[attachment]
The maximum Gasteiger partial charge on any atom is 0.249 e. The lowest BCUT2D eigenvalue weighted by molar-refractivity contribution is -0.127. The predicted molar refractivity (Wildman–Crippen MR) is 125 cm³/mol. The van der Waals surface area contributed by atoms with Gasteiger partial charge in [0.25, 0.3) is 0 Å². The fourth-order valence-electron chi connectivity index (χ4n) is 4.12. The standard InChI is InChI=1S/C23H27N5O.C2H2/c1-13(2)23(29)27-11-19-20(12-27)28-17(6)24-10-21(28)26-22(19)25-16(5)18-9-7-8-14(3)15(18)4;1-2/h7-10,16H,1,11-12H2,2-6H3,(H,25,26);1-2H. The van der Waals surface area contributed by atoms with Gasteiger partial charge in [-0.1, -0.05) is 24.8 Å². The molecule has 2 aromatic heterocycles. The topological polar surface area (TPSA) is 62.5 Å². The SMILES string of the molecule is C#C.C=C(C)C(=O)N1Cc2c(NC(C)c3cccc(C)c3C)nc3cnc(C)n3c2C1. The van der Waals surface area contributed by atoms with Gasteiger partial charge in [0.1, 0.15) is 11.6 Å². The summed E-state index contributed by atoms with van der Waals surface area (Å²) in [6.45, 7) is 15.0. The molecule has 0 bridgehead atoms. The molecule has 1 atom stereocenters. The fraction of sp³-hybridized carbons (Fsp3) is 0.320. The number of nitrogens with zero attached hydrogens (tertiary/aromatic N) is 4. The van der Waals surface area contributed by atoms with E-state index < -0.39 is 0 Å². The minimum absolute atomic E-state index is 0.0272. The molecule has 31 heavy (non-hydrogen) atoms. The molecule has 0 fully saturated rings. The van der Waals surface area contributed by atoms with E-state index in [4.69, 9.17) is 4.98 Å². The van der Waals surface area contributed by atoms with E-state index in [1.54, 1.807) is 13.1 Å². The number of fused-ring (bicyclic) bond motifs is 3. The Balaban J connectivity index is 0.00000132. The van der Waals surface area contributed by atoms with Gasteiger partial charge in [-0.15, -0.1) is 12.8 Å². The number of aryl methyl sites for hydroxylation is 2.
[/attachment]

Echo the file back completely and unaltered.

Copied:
The maximum Gasteiger partial charge on any atom is 0.249 e. The lowest BCUT2D eigenvalue weighted by molar-refractivity contribution is -0.127. The predicted molar refractivity (Wildman–Crippen MR) is 125 cm³/mol. The van der Waals surface area contributed by atoms with Gasteiger partial charge in [0.25, 0.3) is 0 Å². The fourth-order valence-electron chi connectivity index (χ4n) is 4.12. The standard InChI is InChI=1S/C23H27N5O.C2H2/c1-13(2)23(29)27-11-19-20(12-27)28-17(6)24-10-21(28)26-22(19)25-16(5)18-9-7-8-14(3)15(18)4;1-2/h7-10,16H,1,11-12H2,2-6H3,(H,25,26);1-2H. The van der Waals surface area contributed by atoms with Gasteiger partial charge in [-0.1, -0.05) is 24.8 Å². The molecule has 2 aromatic heterocycles. The topological polar surface area (TPSA) is 62.5 Å². The SMILES string of the molecule is C#C.C=C(C)C(=O)N1Cc2c(NC(C)c3cccc(C)c3C)nc3cnc(C)n3c2C1. The van der Waals surface area contributed by atoms with Gasteiger partial charge in [0.1, 0.15) is 11.6 Å². The summed E-state index contributed by atoms with van der Waals surface area (Å²) in [6.45, 7) is 15.0. The molecule has 0 bridgehead atoms. The molecule has 1 atom stereocenters. The fraction of sp³-hybridized carbons (Fsp3) is 0.320. The number of nitrogens with zero attached hydrogens (tertiary/aromatic N) is 4. The van der Waals surface area contributed by atoms with E-state index < -0.39 is 0 Å². The minimum absolute atomic E-state index is 0.0272. The molecule has 31 heavy (non-hydrogen) atoms. The molecule has 0 fully saturated rings. The van der Waals surface area contributed by atoms with E-state index in [4.69, 9.17) is 4.98 Å². The van der Waals surface area contributed by atoms with E-state index in [1.54, 1.807) is 13.1 Å². The number of fused-ring (bicyclic) bond motifs is 3. The Balaban J connectivity index is 0.00000132. The van der Waals surface area contributed by atoms with Gasteiger partial charge in [-0.15, -0.1) is 12.8 Å². The number of aryl methyl sites for hydroxylation is 2.